The Apple II was given a rapturous welcome in the public. In 1977, the company sold more than 4,000 computers, which were priced at $1,300, and grew rapidly.
Programs and data for the Apple II were stored on cassette tapes. But this common way of storage turned out to be quite unreliable and awkward. Mike Markkula saw the future in floppy disks, which had been developed by IBM in the early 1970s, and asked Wozniak to design a disk drive for the Apple II. Woz took the challenge and finished in record time (only one month). His final design was brilliant: he developed a new technique ("self-sync") and created the fastest minifloppy disk drive. It was shipped in June 1978 and proved vital for Apple's further growth. It made possible the development of serious software such as word processors and data base packages,") which increased the practical use of the computer decisively.
In 1979, Daniel Fylstra, a programmer from Boston, released VisiCalc for the Apple II. This spreadsheet was a novelty in computer software. It relieved business calculations considerably and could be used to do financial forecasting. It was the first application that made personal computers a practical tool for people who do not know how to write their own programs. VisiCalc was very successful and contributed to the skyrocketing sales of the Apple II.
The same year, marketing wizard Mike Markkula made another important decision for Apple future growth. His idea was to create a new market in the field of education and schools. The Apple Education Foundation was established, which granted complete Apple systems equipped with learning software to schools. This market should account for a major part of the company's sales in the subsequent years, since Apple II soon became the most popular machine for students.
Turbulences in the early 1980s
The successful stock sale provided Apple with an "extravagant amount of capital ($1 billion)," which could be spent on developing the "company's next computer generation.") This time, however, was quite turbulent for Apple and was marked by crises and inner power struggles.
Designing on Apple III began in 1978. This computer was to be the successor to Wozniak's Apple II, and was finally introduced to the public in 1981. But it was not successful - a "disaster" or "fiasco,") since it had too many faults and did not work properly. Nevertheless, the company was without any financial troubles, since sales of the Apple II continued to increase rapidly.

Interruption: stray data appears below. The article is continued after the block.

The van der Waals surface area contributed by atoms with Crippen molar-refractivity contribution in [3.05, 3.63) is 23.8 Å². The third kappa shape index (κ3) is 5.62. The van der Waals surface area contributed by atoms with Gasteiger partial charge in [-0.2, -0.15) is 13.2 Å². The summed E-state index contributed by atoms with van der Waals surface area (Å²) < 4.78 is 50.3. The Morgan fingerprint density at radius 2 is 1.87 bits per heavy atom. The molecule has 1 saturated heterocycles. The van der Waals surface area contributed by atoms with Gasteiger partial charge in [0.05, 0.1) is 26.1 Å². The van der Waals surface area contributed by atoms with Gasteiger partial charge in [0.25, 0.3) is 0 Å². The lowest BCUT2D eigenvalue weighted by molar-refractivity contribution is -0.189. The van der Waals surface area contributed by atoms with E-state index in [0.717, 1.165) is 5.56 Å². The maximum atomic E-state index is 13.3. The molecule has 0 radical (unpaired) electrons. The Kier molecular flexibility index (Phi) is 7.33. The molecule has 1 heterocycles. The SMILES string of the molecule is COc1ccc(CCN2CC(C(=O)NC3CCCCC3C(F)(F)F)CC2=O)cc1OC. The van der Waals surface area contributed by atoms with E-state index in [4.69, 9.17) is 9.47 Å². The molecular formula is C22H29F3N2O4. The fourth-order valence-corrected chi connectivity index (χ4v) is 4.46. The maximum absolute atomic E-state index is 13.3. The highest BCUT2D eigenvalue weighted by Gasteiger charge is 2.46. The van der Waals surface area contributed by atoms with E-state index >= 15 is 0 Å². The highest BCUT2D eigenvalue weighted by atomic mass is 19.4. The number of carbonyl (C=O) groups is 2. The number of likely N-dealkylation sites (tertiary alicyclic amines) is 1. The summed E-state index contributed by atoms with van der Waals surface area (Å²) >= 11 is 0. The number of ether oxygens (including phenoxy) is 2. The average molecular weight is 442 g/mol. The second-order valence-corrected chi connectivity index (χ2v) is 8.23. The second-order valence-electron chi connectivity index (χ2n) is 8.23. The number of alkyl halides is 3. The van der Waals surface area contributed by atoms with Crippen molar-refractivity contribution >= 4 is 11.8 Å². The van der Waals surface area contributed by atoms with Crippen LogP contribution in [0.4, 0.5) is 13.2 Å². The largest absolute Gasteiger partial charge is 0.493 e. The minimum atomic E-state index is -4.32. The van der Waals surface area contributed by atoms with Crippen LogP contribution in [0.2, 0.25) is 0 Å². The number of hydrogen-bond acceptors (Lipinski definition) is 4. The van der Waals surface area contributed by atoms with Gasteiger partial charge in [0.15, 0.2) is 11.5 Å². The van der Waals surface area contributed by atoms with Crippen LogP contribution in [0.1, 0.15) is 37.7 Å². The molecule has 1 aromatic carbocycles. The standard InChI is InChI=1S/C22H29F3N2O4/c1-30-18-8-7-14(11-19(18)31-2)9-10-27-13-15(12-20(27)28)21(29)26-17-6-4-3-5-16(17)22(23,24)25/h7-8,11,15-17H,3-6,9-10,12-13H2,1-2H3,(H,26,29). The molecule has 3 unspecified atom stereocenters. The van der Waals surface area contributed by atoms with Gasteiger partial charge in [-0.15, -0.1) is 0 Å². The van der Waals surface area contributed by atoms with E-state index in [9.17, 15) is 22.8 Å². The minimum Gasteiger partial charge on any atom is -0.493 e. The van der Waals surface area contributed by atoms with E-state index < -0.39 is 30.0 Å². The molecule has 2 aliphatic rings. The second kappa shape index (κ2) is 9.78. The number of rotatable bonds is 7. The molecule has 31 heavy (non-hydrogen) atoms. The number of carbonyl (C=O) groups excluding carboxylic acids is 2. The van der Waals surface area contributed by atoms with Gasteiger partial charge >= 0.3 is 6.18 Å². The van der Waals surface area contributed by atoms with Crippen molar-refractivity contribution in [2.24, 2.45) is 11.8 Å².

Concurrently, Steve Jobs became the company's visionary and thought about the next computer generation. Such a visionary is a "person who has both the vision and the willingness to put everything on the line, including his career, to further that vision. Jobs became a perfect visionary and convinced everyone around him with his vision.
In 1979, he and some other Apple employees visited the Xerox PARC (Palo Alto Research Center), which was known for its advanced research in computing. What they saw was revolutionary and had never appeared on any personal computer before. The "environment of the screen was graphically based" with icons (representing files or programs), with a mouse for pointing and moving at them, windows and pull-down menus. Thus, the user could "interact easily with the computer [...] without ever typing a single letter.
Jobs was quite impressed and wanted to transfer this concept on a new PC called Lisa, which was intended for the business world. Steve, however, came up with ever-new ideas for the designers of this project. He "created chaos because he would get an idea, start a project, then change his mind two or three times, until people were doing a kind of random walk, continually scrapping and starting over.")
Markkula and Scott were concerned about the further progress of Lisa. So, in the course of a reorganization of the company, they decided to put John Couch, a former software designer at HP, in a charge of the Lisa project. Jobs was made chairman of the boa rd to represent Apple in the public. However, Steve was shocked that he was taken the chance to fulfill his vision, and relations between him and Scott deteriorated.
In February 1981, Wozniak, the technological brains behind the Apple I and II, crashed his four-seated airplane. He hit his head badly and suffered from a case of temporary amnesia. For some time, he retired from the company and he finished his undergraduate degree at U.C. Berkeley.